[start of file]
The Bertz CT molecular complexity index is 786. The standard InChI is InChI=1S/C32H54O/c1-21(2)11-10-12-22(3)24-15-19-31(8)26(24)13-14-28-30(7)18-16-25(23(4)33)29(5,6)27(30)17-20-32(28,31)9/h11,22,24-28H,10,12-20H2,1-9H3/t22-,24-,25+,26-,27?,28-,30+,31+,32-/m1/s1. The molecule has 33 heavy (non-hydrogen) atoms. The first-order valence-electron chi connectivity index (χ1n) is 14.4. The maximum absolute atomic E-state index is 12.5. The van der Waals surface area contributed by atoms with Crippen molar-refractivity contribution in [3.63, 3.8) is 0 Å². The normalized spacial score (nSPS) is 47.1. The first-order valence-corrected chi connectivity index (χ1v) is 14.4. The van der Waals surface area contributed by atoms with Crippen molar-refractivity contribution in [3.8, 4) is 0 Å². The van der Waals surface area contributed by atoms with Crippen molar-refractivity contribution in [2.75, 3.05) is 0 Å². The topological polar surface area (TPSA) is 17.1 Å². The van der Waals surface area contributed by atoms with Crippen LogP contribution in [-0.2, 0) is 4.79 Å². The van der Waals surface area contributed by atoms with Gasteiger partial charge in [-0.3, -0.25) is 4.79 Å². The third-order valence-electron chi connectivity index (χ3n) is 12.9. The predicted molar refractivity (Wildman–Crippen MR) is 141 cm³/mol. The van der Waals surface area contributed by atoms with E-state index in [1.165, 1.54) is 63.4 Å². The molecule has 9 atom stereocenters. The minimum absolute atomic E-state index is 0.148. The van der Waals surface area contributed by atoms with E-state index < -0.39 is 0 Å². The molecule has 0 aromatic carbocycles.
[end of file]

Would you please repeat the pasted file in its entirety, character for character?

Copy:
The Bertz CT molecular complexity index is 786. The standard InChI is InChI=1S/C32H54O/c1-21(2)11-10-12-22(3)24-15-19-31(8)26(24)13-14-28-30(7)18-16-25(23(4)33)29(5,6)27(30)17-20-32(28,31)9/h11,22,24-28H,10,12-20H2,1-9H3/t22-,24-,25+,26-,27?,28-,30+,31+,32-/m1/s1. The molecule has 33 heavy (non-hydrogen) atoms. The first-order valence-electron chi connectivity index (χ1n) is 14.4. The maximum absolute atomic E-state index is 12.5. The van der Waals surface area contributed by atoms with Crippen molar-refractivity contribution in [3.63, 3.8) is 0 Å². The normalized spacial score (nSPS) is 47.1. The first-order valence-corrected chi connectivity index (χ1v) is 14.4. The van der Waals surface area contributed by atoms with Crippen molar-refractivity contribution in [3.8, 4) is 0 Å². The van der Waals surface area contributed by atoms with Crippen molar-refractivity contribution in [2.75, 3.05) is 0 Å². The topological polar surface area (TPSA) is 17.1 Å². The van der Waals surface area contributed by atoms with Crippen LogP contribution in [-0.2, 0) is 4.79 Å². The van der Waals surface area contributed by atoms with Gasteiger partial charge in [-0.3, -0.25) is 4.79 Å². The third-order valence-electron chi connectivity index (χ3n) is 12.9. The predicted molar refractivity (Wildman–Crippen MR) is 141 cm³/mol. The van der Waals surface area contributed by atoms with E-state index in [1.165, 1.54) is 63.4 Å². The molecule has 9 atom stereocenters. The minimum absolute atomic E-state index is 0.148. The van der Waals surface area contributed by atoms with E-state index < -0.39 is 0 Å². The molecule has 0 aromatic carbocycles.